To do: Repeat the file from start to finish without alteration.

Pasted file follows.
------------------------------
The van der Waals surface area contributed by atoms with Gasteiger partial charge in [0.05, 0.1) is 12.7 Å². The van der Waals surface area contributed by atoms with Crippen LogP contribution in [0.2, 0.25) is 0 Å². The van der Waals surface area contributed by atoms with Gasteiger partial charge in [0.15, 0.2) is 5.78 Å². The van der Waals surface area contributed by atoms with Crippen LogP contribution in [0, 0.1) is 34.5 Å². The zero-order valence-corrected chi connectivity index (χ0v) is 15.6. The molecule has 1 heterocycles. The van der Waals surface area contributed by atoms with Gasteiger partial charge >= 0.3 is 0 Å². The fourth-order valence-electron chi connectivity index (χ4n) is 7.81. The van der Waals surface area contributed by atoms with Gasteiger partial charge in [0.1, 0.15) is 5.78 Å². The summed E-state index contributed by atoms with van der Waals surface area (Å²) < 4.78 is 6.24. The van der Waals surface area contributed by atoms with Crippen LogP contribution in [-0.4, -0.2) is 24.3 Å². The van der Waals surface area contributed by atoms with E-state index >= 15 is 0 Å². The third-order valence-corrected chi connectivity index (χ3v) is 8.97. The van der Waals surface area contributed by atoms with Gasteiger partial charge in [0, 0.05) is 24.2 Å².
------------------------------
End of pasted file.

The van der Waals surface area contributed by atoms with Gasteiger partial charge in [0.05, 0.1) is 12.7 Å². The van der Waals surface area contributed by atoms with Crippen LogP contribution in [0.2, 0.25) is 0 Å². The van der Waals surface area contributed by atoms with Gasteiger partial charge in [0.15, 0.2) is 5.78 Å². The van der Waals surface area contributed by atoms with Crippen LogP contribution in [0, 0.1) is 34.5 Å². The zero-order valence-corrected chi connectivity index (χ0v) is 15.6. The molecule has 1 heterocycles. The van der Waals surface area contributed by atoms with Gasteiger partial charge >= 0.3 is 0 Å². The fourth-order valence-electron chi connectivity index (χ4n) is 7.81. The van der Waals surface area contributed by atoms with Gasteiger partial charge in [0.1, 0.15) is 5.78 Å². The summed E-state index contributed by atoms with van der Waals surface area (Å²) < 4.78 is 6.24. The van der Waals surface area contributed by atoms with Crippen LogP contribution in [-0.4, -0.2) is 24.3 Å². The van der Waals surface area contributed by atoms with E-state index >= 15 is 0 Å². The third-order valence-corrected chi connectivity index (χ3v) is 8.97. The van der Waals surface area contributed by atoms with Gasteiger partial charge in [0, 0.05) is 24.2 Å².